Television documentary “A Finglas Story” captures real heart of the community

by Rose Barrett
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Rose Barrett

From the expansive urban sprawl it covers today, it’s hard to imagine Finglas as a country village. But a village it was with only a few hundred residents, until Dublin Corporation introduced its massive housing development of the 1950s which saw an exodus of inner-city residents move out to outlying areas such as Finglas.

“A Finglas Story” spearheaded by Declan Cassidy, himself a native of Finglas, looks at the rich history of the small country village, from its’ rural roots to the growth of the ‘corpo’ houses, to the multi-ethnic community it is today.

Filming has already commenced on the three-part television mini-series that celebrates the spirit of the true Fingallian.  It is, for Declan Cassidy, a “very special journey”.

“Employment in the ‘50s was found in farming or working in the local Merville Dairy (now Premier Dairies), owned by the Craigie family. First to be interviewed for the programme is Myles O’Connor, who delivered milk to residents of the growing town for over three decades,” he said.

The Cassidy Family

“Born in Finglas in 1938, Myles is an avid sportsman who took to the field for Dublin and his local Erin’s Isle. He recalls an annual fundraising GAA game between arch rivals, Finglas and nearby St Margaret’s, all in aid of the Finglas Pipe Band.”

“The winning prize was a football, but the prize held over for years because the matches never finished. They always ended up in a ‘handbags fight’ – a fist fight – between the players, so they never had to give the prize out!” recalled Myles.

During the early filming stages, Myles recalled too how the sectarian divide between local Catholics and Protestants was imposed by one particular priest. Craigies were a local Protestant family who owned the dairy, and generously sent a large container of ice-cream to a local fair.

However, this priest forbade the attendees to eat the ice-cream and sent the container back! He furthered forbade his church goers to go and view a Craigie wedding.

“Myles had so many tales to tell – such as how 20 or 30 people would arrive at the new cinema in Finglas on the back of a trailer and tractor, or how school children would pee in St Patrick’s Well on their way to and from school. The local priest would lead an annual procession there, then bless the water – and encourage people to drink from it. There was no way Myles ever drank from that well!”

Huge interest

“The idea for the series grew out of a 24,000-member strong Facebook group called ‘Finglas Memories’,” noted Declan. “When I first suggested making a documentary, the response from the group was huge – people came forward with memories, photographs, videos and suggestions.”

“My father was a painter and decorator by trade, but an artist in his heart. He was very involved with the community, fighting the Dunsink Dump, looking for facilities, etc. He was one of the founding members of Finglas Credit Union, who’ve played a key role in the development of Finglas.

“Indeed, this documentary series was made possible thanks to additional funding from Finglas CU, and via the Broadcasting Authority of Ireland (BAI)’s ‘Sound and Vision’ scheme and EurAV European Audio Visual CLG.”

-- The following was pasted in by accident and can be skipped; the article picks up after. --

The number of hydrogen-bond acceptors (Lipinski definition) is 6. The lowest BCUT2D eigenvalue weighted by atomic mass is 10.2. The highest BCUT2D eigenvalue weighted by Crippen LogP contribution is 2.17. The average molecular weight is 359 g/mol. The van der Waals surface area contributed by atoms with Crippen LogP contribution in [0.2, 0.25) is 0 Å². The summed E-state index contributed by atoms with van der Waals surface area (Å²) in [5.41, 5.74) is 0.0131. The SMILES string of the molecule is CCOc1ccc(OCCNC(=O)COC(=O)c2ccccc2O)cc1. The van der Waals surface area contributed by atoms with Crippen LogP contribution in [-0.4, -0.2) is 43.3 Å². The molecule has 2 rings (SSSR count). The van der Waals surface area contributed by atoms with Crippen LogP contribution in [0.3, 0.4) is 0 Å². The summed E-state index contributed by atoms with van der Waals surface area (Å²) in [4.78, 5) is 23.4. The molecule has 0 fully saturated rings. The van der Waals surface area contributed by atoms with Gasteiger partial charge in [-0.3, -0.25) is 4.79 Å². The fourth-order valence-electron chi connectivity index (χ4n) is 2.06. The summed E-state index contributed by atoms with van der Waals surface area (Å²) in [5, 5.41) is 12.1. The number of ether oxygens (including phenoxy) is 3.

Myles 2nd from the left

Declan recalled there were eight of them living in a three-bedroomed house in Finglas and it was the CU loan that made it possible for his parents to build a much-needed extension!

“Ironically, I remember the front sitting room, the parlour with a china cabinet, was probably the biggest room in the house and rarely used!”

Declan himself started a Finglas festival committee in 1988, and introduced the festival, in conjunction with Dublin millennium celebrations. In 1987, he founded a local newspaper, The Courier, later the Finglas Forum. In 2010, Declan’s short story ‘Whatever turns you on’ qualified for the Oscars. He has since made several short films, and studied languages at Trinity College.

“The series uses our family experience of growing up in the community as a starting point for the wider story. The story of Finglas mirrors the experience of many of Dublin’s suburbs, so I feel it will have a wider audience.  

“We posted a short clip from the interview with Myles on our social media (@DeclanCreative), and the response was phenomenal with thousands of views,” revealed Declan.

A Finglas Story is set to air next year on Dublin’s community channel, DCTV, that will broadcast over the Virgin Media network, along with being available online.

Production crew with Patricia and Myles O’Connor

The first episode looks at Finglas as a country village, the second follows the growth of the community after the explosion of Dublin Corporation housing in the area, and the final episode examines the multicultural Finglas of today (one in six residents in Finglas today are not classified as ‘white Irish’ so it’s a diverse mix of ethnicities).

“We’re going to post regular social media clips as we film the series in Finglas so that interested persons can follow our journey and get sneak previews of what to  expect,” said Declan. “We’d also be delighted to hear from anyone with material or information that might add to the series.”

Painting by Declan’s dad

Declan’s social media handle is @DeclanCreative on Facebook, Instagram, Twitter, TikTok and YouTube.

MAIN PHOTO – 84 year old Myles O’Connor who remembers Finglas as a village

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